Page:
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November 16, 2010
Passionate People Build Passionate Brands That Attract Passionate Customers
 

Technology is the shiny, new object in the room.

While many marketers think a Facebook doodad or a Twitter strategy could be the answer to their prayers, those shiny new tools can also be your biggest determent. If you get too focused on technology as a medium or a strategy, you run the risk of taking the human element out of the equation.

Word of mouth is not about technology. It is and always will be a about people. Living, breathing human beings with hopes, dreams, passions, pet peeves, and a whole lot of emotional baggage.

I try to keep my life simple. By the time I am 80, I like to think my entire possessions will fit in less than four small boxes. I’m not a stuff person. Odd that I’ve spent my entire professional life in marketing -- helping people sell stuff. The irony is not lost on me.

I have to admit that in years past I considered leaving the industry because of that conflicting push and pull in my heart and my head. Not now. I have never been happier or prouder to be in marketing than right now. I consider myself a part of a revolution, not a technology revolution, but a human revolution.

Word of mouth marketing, social media, or emerging media -- call it what you want -- has made it possible for people to connect with people in a way that has never been possible before through shared passions. Social technology and the voice of the customer made it impossible for companies and organizations to hide behind a curtain of secrecy or the illusion of controlling the message. Companies now have more ways to embrace their customers and advocates as “best friends.”

Guess what? The brands that get it are starting to act more human, more passionate. And that's a very refreshing change for the better.

Rather than “marketing to” or trying to influence behavior, the real opportunity is to inspire your customers. Face it, what human being wants to be marketed to? Who wants to talk to a guy at a party who's shouting, "Look at me; buy my stuff"?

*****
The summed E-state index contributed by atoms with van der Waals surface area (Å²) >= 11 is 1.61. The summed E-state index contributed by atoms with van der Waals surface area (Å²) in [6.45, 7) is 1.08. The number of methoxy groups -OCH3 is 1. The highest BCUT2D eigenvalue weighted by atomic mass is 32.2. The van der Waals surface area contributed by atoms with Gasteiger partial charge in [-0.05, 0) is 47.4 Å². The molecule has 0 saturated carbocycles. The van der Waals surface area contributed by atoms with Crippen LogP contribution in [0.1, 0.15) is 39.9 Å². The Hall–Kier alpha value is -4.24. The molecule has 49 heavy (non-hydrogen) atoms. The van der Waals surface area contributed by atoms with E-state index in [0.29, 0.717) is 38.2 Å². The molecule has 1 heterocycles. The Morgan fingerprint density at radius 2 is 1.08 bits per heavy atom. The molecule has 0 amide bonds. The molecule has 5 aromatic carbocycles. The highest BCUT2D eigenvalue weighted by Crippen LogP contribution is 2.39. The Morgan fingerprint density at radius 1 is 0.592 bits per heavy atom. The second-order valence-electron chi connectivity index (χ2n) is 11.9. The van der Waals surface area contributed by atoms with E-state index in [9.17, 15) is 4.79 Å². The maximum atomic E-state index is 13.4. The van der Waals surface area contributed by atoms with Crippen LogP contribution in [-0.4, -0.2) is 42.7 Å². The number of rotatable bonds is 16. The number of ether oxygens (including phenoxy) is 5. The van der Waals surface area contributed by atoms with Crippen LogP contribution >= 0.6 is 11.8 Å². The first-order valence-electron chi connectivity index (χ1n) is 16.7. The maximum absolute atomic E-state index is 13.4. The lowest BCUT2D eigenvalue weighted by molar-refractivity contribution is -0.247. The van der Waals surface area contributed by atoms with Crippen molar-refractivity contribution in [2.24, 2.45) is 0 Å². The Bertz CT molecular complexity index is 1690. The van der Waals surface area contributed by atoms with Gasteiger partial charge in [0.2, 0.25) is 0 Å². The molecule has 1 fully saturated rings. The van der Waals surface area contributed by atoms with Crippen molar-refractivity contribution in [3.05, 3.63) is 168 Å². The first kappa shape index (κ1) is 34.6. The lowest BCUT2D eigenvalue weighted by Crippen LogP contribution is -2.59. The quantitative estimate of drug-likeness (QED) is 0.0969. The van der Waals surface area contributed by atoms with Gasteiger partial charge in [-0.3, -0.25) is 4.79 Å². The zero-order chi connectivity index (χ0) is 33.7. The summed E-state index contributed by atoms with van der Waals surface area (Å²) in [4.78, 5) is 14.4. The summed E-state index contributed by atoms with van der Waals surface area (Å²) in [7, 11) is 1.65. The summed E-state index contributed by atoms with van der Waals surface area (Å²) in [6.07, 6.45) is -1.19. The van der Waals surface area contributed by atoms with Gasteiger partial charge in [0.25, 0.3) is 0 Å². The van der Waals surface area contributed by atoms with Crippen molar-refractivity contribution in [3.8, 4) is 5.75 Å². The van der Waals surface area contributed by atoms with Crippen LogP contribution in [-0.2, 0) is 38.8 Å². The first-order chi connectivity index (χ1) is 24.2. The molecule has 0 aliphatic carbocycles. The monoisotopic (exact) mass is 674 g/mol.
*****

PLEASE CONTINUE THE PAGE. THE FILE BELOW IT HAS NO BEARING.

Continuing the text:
We want to talk to the people who are just like us -- those who share our same passions.

Brands and organizations now have the chance to unearth and support the shared passion through conversation. It’s not about forcing a product conversation.

Our work with Fiskars and the Fiskateers community highlights a great example of the power of finding the authentic passion conversation surrounding your company. It’s not about the product they are most famous for (Fiskars makes the orange-handle scissors you most likely have in your desk). It’s also not about any of the other crafting products they make. It’s about what their customers do with those tools -- celebrating and sharing memories with their family and friends. It’s about supporting the conversation around their customer’s love and passion for scrapbooking.

Let technology simply be one tool to lead you to a real and honest closeness to your customers. Be real. Be human. Tell your stories. Love the people who love you and they will love you back. Find ways to meet your advocates face to face. (After all, 90 percent of all word of mouth happens offline.) Empower them with knowledge so that they take a shared ownership in your growth and success.

Don’t create a campaign; ignite a movement of loud and proud customers.


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Robbin Phillips is known as Courageous President at the word of mouth and identity firm, Brains on Fire and co-author of the book "Brains on Fire: Igniting Powerful, Sustainable Word of Mouth Movements." She’s worked with brands such as BMW, Colonial Williamsburg Foundation, Love146, and Ryobi Tools. You can find her thinking out loud here.

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